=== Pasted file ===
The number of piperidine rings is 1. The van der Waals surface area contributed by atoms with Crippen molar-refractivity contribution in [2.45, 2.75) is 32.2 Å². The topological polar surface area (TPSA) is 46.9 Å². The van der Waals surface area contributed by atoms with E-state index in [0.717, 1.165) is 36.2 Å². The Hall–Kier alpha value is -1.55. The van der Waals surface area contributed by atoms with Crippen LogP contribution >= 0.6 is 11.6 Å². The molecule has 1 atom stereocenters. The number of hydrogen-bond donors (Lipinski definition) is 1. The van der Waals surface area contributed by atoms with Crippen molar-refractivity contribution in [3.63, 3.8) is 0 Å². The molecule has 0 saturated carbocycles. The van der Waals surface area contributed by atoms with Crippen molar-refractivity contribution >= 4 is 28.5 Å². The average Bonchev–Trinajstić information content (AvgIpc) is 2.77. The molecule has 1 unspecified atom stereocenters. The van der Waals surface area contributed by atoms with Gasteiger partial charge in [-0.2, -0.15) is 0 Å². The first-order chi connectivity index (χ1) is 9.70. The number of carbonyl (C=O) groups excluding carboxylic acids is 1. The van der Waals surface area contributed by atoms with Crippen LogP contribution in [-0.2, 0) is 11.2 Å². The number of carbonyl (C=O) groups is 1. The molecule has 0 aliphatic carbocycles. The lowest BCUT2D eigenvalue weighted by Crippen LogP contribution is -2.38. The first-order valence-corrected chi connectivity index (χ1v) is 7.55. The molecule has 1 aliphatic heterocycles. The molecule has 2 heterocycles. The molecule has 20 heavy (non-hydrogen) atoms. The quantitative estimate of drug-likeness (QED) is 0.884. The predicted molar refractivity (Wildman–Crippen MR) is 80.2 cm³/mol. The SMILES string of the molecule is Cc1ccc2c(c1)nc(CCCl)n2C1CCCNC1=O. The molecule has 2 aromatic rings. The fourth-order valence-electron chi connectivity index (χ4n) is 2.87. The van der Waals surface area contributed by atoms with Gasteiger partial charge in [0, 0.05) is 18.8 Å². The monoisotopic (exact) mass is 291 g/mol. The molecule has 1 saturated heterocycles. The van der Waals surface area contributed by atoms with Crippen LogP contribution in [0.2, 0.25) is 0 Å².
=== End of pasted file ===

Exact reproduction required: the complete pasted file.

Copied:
The number of piperidine rings is 1. The van der Waals surface area contributed by atoms with Crippen molar-refractivity contribution in [2.45, 2.75) is 32.2 Å². The topological polar surface area (TPSA) is 46.9 Å². The van der Waals surface area contributed by atoms with E-state index in [0.717, 1.165) is 36.2 Å². The Hall–Kier alpha value is -1.55. The van der Waals surface area contributed by atoms with Crippen LogP contribution >= 0.6 is 11.6 Å². The molecule has 1 atom stereocenters. The number of hydrogen-bond donors (Lipinski definition) is 1. The van der Waals surface area contributed by atoms with Crippen molar-refractivity contribution in [3.63, 3.8) is 0 Å². The molecule has 0 saturated carbocycles. The van der Waals surface area contributed by atoms with Crippen molar-refractivity contribution >= 4 is 28.5 Å². The average Bonchev–Trinajstić information content (AvgIpc) is 2.77. The molecule has 1 unspecified atom stereocenters. The van der Waals surface area contributed by atoms with Gasteiger partial charge in [-0.2, -0.15) is 0 Å². The first-order chi connectivity index (χ1) is 9.70. The number of carbonyl (C=O) groups excluding carboxylic acids is 1. The van der Waals surface area contributed by atoms with Crippen LogP contribution in [-0.2, 0) is 11.2 Å². The number of carbonyl (C=O) groups is 1. The molecule has 0 aliphatic carbocycles. The lowest BCUT2D eigenvalue weighted by Crippen LogP contribution is -2.38. The first-order valence-corrected chi connectivity index (χ1v) is 7.55. The molecule has 1 aliphatic heterocycles. The molecule has 2 heterocycles. The molecule has 20 heavy (non-hydrogen) atoms. The quantitative estimate of drug-likeness (QED) is 0.884. The predicted molar refractivity (Wildman–Crippen MR) is 80.2 cm³/mol. The SMILES string of the molecule is Cc1ccc2c(c1)nc(CCCl)n2C1CCCNC1=O. The molecule has 2 aromatic rings. The fourth-order valence-electron chi connectivity index (χ4n) is 2.87. The van der Waals surface area contributed by atoms with Gasteiger partial charge in [0, 0.05) is 18.8 Å². The monoisotopic (exact) mass is 291 g/mol. The molecule has 1 saturated heterocycles. The van der Waals surface area contributed by atoms with Crippen LogP contribution in [0.2, 0.25) is 0 Å².